Appeals court rejects Apache Stronghold bid to block Resolution Ccopper mine at Oak Flat

A federal appeals court on Friday narrowly rejected a bid by the grassroots group Apache Stronghold to block a land swap that would allow copper mining at Oak Flat, one of the Apache peoples’ most sacred sites.

The 9th U.S. Circuit Court of Appeals agreed with a lower court’s ruling that the mine would not pose a substantial burden to First Amendment religious practice rights, setting up a likely showdown at the U.S. Supreme Court. The decision to deny a request for a preliminary injunction to block the land swap came on a 6-5 vote in a case that was argued nearly a year ago

The suit, Apache Stronghold v. United States, was filed in January 2021 in federal district court. After losing that ruling, the Native rights group took the case to the appeals court, where a three-judge panel rejected Apache Stronghold’s assertion that the mine would pose a substantial burden to their First Amendment religious practice rights.

The case went to the full circuit court last March. The ruling allows Resolution Copper to move ahead with its plans to extract copper from the Oak Flat site, near Superior southeast of Phoenix. Resolution promises the mine will bring jobs and economic growth to the once-active mining region, but opponents say it would obliterate a sacred site and desecrate places where Indigenous people have prayed and lived for centuries.

Wendsler Nosie, the head of Apache Stronghold, said opponents would continue to fight all the way to the U.S. Supreme Court.

“Oak Flat is like Mount Sinai to us — our most sacred site where we connect with our Creator, our faith, our families, and our land,” he said. “Today’s ruling targets the spiritual lifeblood of my people, but it will not stop our struggle to save Oak Flat.

“We vow to appeal to the Supreme Court.”

Resolution Copper President and General Manager Vicky Peacey applauded the decision.

“There is significant local support for the project, which has the potential to supply up to one-quarter of U.S. copper demand, add up to $1 billion a year to Arizona’s economy, and create thousands of local jobs in a region where mining has played an important role for more than a century,” she said.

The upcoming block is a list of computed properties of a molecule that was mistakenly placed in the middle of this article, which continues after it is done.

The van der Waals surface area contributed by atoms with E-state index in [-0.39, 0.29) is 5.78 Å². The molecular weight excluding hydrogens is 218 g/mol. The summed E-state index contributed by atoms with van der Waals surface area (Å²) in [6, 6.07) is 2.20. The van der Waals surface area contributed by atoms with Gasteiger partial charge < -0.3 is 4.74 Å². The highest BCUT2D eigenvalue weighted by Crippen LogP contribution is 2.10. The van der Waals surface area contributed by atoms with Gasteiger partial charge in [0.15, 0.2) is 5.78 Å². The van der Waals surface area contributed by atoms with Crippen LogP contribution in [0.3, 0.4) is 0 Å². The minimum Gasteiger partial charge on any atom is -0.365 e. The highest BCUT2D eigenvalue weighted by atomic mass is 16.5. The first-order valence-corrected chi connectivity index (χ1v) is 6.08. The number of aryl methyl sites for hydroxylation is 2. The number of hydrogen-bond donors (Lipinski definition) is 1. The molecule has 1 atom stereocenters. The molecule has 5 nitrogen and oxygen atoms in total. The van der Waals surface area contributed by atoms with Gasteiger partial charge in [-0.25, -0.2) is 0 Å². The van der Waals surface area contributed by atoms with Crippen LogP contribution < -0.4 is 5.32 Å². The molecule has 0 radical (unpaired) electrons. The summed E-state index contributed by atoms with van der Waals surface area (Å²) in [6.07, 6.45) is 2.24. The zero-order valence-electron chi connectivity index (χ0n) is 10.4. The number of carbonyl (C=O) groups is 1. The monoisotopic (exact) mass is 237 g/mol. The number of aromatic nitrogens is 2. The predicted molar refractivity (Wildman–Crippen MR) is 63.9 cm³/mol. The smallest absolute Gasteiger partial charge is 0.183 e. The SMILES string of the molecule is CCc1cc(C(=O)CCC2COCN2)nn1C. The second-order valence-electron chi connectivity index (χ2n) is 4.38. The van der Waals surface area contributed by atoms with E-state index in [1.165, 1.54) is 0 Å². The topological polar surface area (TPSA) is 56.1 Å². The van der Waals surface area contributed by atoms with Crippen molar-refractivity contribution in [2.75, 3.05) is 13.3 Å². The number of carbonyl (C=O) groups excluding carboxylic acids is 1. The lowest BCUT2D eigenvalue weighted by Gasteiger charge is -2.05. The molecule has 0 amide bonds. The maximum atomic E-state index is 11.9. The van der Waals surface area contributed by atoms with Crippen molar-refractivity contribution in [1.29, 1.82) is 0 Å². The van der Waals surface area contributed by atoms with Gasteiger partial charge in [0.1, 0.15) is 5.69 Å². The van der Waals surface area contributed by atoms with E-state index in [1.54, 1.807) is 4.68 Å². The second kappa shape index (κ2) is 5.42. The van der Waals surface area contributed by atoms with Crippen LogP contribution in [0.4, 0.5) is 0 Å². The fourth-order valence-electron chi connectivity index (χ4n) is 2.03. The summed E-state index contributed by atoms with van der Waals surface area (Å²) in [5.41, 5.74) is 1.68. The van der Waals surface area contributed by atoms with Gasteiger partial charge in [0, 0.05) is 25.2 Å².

The mining company said it would continue to work with local communities and tribes to shape the project as it seeks to understand and address the concerns that have been raised. Peacey noted that there has already been a decades of consultation and review.

Mine case dates back 2 decades

It’s the latest in a decades-long battle that began in December 2014, when Congress authorized the U.S. Forest Service to trade the 2,200-acre Oak Flat Campground, also known by its Apache name of Chi’chil Biłdagoteel, for parcels of environmentally sensitive private land owned by Resolution, a subsidiary of British-Australian mining companies Rio Tinto and BHP.

Resolution had sought the land swap for about 10 years but had been repeatedly denied due to sustained opposition by Native peoples and environmentalists.

To obtain the copper ore, Resolution will use a method known as block cave mining, in which tunnels are drilled beneath the ore body, then collapsed, leaving the ore to be moved to a crushing facility. Eventually, the ground will subside, leaving behind a crater about 1,000 feet deep and nearly 2 miles across.

The Forest Service published the final environmental impact statement and draft decision for the copper mine and land swap five days before the end of the Trump administration in January 2021. Apache Stronghold filed a lawsuit in January 2021 in federal court to stop the land swap citing the First Amendment’s religious rights guarantee.

The San Carlos Apache Tribe and a coalition of environmentalists followed with more litigation. Those two lawsuits are on hold but can be restarted upon the release of a new environmental impact statement.

On March 1, 2021, the Forest Service withdrew the statement and said it would reinitiate consultations with tribes.

Sacred places in Arizona: Indigenous people find legal, cultural barriers to protect sacred spaces off tribal lands

Rep. Raul Grijalva, D-Ariz., said Friday the appeals court latest ruling was wrong.

“This land transfer was a bad deal enacted in bad faith, and the courts must see it for the environmental and human rights disaster that it is,” he said.

Apache Stronghold is represented by religious freedom law firm Becket Law and private attorneys Michael V. Nixon and Clifford Levenson.

“Blasting a Native American sacred site into oblivion is one of the most egregious violations of religious freedom imaginable,” said Luke Goodrich, vice president and senior counsel at Becket. “The Supreme Court has a strong track record of protecting religious freedom for people of other faiths, and we fully expect the Court to uphold that same freedom for Native Americans who simply want to continue core religious practices at a sacred site that has belonged to them since before the United States existed.”

Apache Stronghold has 90 days to appeal to the Supreme Court.

Debra Krol reports on Indigenous communities at the confluence of climate, culture and commerce in Arizona and the Intermountain West. Reach Krol at Follow her on X, formerly known as Twitter, @debkrol

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This article originally appeared on Arizona Republic: Appeals court rejects bid to block Resolution Copper mine at Oak Flat

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